The Architecture of Languedoc

Come and discover, on the shores of the Mediterranean, the architecture that so typifies Languedoc.

From cathedral-builders to the most avant-garde of architects, Languedoc has a wide and varied range of religious and secular buildings. Both in the towns and the countryside, abbeys
and cathedrals stand alongside stylish town houses and châteaux.
Today, Ricardo Boffil, Jean Nouvel and Daniel Buren are re-thinking our towns.

Béziers, cathédrale - Hérault, le Languedoc © Photothèque Hérault Tourisme - E. Brendle

The traditions of the South

Saint Guilhem le Désert, Abbaye de Gellone © Jacques Debru

Set off to explore:
- Romanesque art, at the Abbey of Gellone in Saint Guilhem le Désert, Maguelone Cathedrale, the church at Saint Martin de Londres, or, if you’re in the Minervois area, Sainte Marie de Quarante.
- the Gothic-style Valmagne Abbey, amidst the vineyards, which retains one of the only remaining lavabos (a fountain where the monks washed their hands) in the South of France.
- Saint Felix de Montceau Abbey, built in the southern Gothic style and overlooking the sea.
- the fortified Gothic-style Saint Nazaire Cathedral in Béziers.

Private town houses

Hôtel d'Alphonse, Pézenas © Photothèque Hérault Tourisme - S. Lucchese

There are many of these in the centres of Languedoc’s towns:

- It is said that Molière performed
in the Hôtel Alfonce in Pézenas.
- Go and see the Hôtel de Manse in Montpellier and the many other grand houses in the historic city centre. There are buildings in the style favoured by Baron Haussmann
in Place de la Comédie.
- In Béziers too, wealth derived from wine-growing meant Haussmann-style mansions could be built.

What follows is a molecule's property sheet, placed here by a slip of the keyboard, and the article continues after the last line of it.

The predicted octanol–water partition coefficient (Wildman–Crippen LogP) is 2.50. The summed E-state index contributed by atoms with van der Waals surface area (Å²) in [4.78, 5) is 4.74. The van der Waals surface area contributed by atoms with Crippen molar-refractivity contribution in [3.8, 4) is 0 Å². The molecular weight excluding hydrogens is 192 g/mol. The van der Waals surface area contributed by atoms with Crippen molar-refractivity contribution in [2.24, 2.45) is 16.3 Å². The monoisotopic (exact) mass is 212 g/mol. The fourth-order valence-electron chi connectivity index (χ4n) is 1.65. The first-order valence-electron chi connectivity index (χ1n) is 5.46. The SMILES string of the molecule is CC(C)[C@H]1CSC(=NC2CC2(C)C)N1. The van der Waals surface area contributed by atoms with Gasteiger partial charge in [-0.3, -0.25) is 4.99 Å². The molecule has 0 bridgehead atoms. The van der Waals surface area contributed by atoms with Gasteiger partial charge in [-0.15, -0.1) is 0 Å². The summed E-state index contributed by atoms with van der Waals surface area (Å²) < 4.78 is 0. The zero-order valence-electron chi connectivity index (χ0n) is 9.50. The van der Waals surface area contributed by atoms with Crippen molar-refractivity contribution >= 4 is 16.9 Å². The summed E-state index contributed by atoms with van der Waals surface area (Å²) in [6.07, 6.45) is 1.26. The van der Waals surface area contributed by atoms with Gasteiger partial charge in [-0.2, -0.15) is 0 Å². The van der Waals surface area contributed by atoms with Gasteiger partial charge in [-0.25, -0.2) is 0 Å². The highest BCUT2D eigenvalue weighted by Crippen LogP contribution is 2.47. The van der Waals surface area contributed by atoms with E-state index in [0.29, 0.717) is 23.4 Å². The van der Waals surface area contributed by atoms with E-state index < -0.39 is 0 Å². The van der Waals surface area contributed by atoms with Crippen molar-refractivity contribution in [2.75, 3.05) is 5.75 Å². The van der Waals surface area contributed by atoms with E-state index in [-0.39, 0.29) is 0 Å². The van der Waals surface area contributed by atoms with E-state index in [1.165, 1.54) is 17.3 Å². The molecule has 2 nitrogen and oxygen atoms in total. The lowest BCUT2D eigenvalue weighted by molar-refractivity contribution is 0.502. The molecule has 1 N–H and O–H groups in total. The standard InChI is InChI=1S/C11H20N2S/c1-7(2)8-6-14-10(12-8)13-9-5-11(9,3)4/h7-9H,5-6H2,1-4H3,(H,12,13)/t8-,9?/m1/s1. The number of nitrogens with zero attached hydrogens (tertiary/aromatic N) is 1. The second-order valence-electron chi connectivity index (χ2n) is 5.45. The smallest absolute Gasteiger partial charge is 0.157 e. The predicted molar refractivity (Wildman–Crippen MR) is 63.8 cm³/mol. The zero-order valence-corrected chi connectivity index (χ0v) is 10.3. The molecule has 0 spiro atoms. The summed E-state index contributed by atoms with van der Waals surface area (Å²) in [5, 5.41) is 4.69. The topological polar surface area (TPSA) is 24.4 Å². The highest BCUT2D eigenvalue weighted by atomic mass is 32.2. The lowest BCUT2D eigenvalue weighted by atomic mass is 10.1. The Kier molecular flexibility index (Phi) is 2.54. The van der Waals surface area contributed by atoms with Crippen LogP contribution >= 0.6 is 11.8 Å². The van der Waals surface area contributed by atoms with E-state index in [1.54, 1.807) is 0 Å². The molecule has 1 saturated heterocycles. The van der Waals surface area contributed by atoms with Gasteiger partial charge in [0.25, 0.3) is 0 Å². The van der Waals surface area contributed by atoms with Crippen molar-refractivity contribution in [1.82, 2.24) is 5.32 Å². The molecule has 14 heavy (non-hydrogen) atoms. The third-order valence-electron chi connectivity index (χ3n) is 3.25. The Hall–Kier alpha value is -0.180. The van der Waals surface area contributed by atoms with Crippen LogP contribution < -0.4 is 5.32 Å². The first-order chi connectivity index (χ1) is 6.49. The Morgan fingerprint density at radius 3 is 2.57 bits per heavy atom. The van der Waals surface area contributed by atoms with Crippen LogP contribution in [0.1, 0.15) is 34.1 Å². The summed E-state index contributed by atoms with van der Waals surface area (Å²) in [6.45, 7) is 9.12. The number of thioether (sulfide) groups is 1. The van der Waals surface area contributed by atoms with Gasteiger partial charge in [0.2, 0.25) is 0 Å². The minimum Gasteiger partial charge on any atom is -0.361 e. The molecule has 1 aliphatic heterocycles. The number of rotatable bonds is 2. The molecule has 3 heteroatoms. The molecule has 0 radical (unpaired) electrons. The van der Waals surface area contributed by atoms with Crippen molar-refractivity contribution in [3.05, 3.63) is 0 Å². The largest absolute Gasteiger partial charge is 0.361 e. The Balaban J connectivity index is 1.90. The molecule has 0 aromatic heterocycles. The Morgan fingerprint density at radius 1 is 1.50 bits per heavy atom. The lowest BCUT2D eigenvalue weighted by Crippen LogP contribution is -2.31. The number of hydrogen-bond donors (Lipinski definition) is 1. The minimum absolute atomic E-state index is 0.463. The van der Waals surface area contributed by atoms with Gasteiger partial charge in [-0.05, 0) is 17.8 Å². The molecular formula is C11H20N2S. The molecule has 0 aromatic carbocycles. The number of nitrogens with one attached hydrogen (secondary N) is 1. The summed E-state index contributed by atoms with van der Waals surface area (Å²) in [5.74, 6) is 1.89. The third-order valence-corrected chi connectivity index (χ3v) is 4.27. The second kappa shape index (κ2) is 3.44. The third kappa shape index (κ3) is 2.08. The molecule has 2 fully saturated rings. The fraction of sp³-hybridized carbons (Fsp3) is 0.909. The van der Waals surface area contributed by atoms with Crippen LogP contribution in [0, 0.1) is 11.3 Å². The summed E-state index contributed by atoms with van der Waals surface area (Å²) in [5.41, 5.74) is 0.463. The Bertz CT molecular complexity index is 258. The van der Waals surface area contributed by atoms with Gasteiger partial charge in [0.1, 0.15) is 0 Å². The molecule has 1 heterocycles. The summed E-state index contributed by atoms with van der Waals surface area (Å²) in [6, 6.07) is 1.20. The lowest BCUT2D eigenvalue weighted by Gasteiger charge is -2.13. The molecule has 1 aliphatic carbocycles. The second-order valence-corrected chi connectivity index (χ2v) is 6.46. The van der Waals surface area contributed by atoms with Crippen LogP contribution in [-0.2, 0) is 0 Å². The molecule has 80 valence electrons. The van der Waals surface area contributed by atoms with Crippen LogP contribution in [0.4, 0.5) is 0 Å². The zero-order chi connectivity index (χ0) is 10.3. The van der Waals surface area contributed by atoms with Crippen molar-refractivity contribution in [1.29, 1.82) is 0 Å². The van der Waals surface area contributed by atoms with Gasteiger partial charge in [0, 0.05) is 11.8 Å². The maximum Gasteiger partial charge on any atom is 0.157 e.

Château de Flaugergues © Photothèque Hérault Tourisme - D. Cleroux


Not to be missed:
- Two châteaux close to Montpellier, known as ‘The Folies’: Flaugergues and La Mogère.
- The ‘Châteaux pinardiers’, or wine-growers’ chateaux, which bear witness to the wine-growing days of glory in the Béziers area. They come in all sorts of styles: manor houses, Loire valley-style châteaux, even Italian villas!

Rural Heritage

Vignoble - Hérault, le Languedoc © J. Debru

-In the midst of the garrigue (Mediterranean scrubland) and the vineyards, you will come across ‘mazets’ (the Occitan name for a small brick or stone-built construction in the South of France) and ‘capitelles’
(dry stone huts) that serve as shelters for people and cattle.
-The ‘mas’ of Languedoc are farmhouses in the garrigues, with a sheepfold and threshing-floor,
or, near the Cévennes, a silk-worm breeding shed.
-In the plain, the villages consist of little streets of wine-growers’ houses, joined one to the next.
The cellar is on the ground floor and the accommodation on the first floor.
-The 20th-century concrete wine cooperatives have their name
and date of construction inscribed on the front wall.

Modern urban architecture

La Grande Motte - Hérault, le Languedoc © J. Debru

In 1970, the seaside resorts were modernised. At La Grande Motte, Jean Balladur built his multi-storey blocks in pyramids with sculpted walkways. Today the architectural and planning achievements at La Grande-Motte and Cap d’Agde have been recognised as remarkable and given the ‘20th-century Heritage Towns’ quality label.
Ricardo Boffil extended Montpellier towards the sea with his Antigone district. Jean Nouvel designed the town hall. Zaha Hadid was responsible for the Pierres Vives sports and culture centre, whilst François Fontès was the architect for the Agropolis Museum.
In Sérignan, La Cigalière, with its ‘sun-ray’ garden, is the work of Daniel Buren.


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